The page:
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Availability and use of fodder shrubs and trees in tropical Africa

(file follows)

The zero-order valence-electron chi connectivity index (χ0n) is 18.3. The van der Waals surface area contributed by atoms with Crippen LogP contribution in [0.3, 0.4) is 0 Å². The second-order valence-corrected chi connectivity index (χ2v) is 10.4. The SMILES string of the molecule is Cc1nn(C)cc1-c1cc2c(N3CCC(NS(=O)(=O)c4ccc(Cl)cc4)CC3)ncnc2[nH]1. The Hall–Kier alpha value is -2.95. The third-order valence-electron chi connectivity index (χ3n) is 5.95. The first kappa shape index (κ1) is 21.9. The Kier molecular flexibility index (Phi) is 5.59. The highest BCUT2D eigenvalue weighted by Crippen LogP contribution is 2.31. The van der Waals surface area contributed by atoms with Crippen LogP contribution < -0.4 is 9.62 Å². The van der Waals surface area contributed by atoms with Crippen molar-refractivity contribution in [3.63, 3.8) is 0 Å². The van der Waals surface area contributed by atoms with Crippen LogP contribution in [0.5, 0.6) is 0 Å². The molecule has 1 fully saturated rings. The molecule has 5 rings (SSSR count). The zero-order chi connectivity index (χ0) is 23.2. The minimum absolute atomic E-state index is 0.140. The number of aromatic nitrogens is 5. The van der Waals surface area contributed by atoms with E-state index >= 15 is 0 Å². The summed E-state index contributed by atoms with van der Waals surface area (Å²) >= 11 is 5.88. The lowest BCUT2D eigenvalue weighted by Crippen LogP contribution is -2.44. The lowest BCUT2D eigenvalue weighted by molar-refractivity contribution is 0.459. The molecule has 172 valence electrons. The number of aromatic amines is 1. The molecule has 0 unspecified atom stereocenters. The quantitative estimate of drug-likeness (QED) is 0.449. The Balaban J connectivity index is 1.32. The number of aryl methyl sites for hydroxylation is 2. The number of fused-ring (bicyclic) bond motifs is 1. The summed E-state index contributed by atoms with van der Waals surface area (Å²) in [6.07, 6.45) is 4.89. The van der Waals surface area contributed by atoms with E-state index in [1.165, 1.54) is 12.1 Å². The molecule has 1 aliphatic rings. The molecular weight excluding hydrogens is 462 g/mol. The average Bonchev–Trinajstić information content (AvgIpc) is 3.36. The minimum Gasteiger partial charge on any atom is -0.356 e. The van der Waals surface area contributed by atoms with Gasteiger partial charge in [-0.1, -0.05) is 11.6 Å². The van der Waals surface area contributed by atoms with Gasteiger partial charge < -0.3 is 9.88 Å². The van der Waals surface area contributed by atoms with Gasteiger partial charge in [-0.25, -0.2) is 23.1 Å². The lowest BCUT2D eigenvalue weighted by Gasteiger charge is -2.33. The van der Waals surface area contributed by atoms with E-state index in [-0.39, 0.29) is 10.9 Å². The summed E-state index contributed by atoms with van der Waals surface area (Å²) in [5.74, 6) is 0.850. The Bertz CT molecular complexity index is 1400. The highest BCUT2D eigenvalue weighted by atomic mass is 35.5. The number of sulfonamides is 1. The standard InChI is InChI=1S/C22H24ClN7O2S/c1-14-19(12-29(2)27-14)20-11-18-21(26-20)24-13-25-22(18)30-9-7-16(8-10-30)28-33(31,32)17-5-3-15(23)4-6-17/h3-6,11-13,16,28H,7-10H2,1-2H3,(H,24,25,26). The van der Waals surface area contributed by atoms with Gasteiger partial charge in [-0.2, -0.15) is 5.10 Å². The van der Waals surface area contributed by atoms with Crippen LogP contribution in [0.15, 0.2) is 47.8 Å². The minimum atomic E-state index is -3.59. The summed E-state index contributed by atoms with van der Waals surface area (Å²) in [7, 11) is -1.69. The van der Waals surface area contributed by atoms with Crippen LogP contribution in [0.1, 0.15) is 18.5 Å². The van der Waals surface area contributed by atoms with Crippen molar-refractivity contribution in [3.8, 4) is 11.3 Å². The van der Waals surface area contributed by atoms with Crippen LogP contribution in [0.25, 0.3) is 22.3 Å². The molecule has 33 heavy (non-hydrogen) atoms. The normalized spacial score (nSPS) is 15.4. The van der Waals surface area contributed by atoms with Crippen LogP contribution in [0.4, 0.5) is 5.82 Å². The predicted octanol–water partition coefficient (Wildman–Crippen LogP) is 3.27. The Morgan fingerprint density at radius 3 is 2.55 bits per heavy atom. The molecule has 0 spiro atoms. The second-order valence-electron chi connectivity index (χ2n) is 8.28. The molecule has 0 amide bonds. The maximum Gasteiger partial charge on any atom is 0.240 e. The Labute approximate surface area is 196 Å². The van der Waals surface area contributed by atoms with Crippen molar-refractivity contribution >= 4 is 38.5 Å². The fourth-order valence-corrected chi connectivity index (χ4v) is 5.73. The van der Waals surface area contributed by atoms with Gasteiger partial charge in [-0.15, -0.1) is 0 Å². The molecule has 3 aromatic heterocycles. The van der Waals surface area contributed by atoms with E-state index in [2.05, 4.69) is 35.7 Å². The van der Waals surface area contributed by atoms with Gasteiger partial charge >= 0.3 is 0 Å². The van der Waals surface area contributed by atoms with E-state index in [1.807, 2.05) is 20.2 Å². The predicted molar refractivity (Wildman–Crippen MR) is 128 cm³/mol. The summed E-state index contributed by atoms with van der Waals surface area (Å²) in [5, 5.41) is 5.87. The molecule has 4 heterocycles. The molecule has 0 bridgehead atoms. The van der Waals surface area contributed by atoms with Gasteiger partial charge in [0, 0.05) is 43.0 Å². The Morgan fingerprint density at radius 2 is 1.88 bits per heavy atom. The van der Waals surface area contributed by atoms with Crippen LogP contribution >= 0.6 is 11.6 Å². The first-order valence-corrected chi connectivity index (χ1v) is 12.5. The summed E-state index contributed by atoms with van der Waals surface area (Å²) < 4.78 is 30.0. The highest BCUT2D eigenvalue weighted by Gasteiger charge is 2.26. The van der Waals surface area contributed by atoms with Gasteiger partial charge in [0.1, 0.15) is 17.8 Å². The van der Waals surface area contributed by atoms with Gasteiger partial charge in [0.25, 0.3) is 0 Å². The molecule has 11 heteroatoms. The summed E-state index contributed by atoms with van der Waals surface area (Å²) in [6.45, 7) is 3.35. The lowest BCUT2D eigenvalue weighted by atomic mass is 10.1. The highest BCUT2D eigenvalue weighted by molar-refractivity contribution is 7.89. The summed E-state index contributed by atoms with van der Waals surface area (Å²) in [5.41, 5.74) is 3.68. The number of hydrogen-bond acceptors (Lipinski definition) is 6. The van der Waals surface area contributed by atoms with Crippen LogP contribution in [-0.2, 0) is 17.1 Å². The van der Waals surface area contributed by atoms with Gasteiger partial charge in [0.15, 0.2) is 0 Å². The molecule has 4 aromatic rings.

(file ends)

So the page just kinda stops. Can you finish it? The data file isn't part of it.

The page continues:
Generally, trees occupy a significant niche in the farming systems and overall way of life in tropical Africa. Fodder shrubs and trees (browse) in this region play a significant role both in farming systems, where they are protected as fallow species, and in livestock production. Livestock in this zone depend largely on browse for their dietary protein. Compared with tropical grass, browse is generally richer in protein and minerals. The importance of browse increases with increasing aridity and is generally most essential in the dry seasons, when most other feed resources depreciate in quality and quantity. Browse intake increases total dry matter intake, increases crude protein intake, and improves the digestibility of low-quality forages. The effect of browse feeding on livestock is shown in increased survivability (i.e., lower mortalities, especially over the dry season) and increased productivity. Traditionally, throughout tropical Africa, processing and conservation of tree fodder is uncommon, and cultivation is minimal and insignificant. This paper advocates the need for increased cultivation and integration of fodder trees (especially leguminous ones) into local farming systems through agroforestry. It also stresses the need for increased research support for the efficient cultivation, management, and use of fodder shrubs and trees for improved livestock production.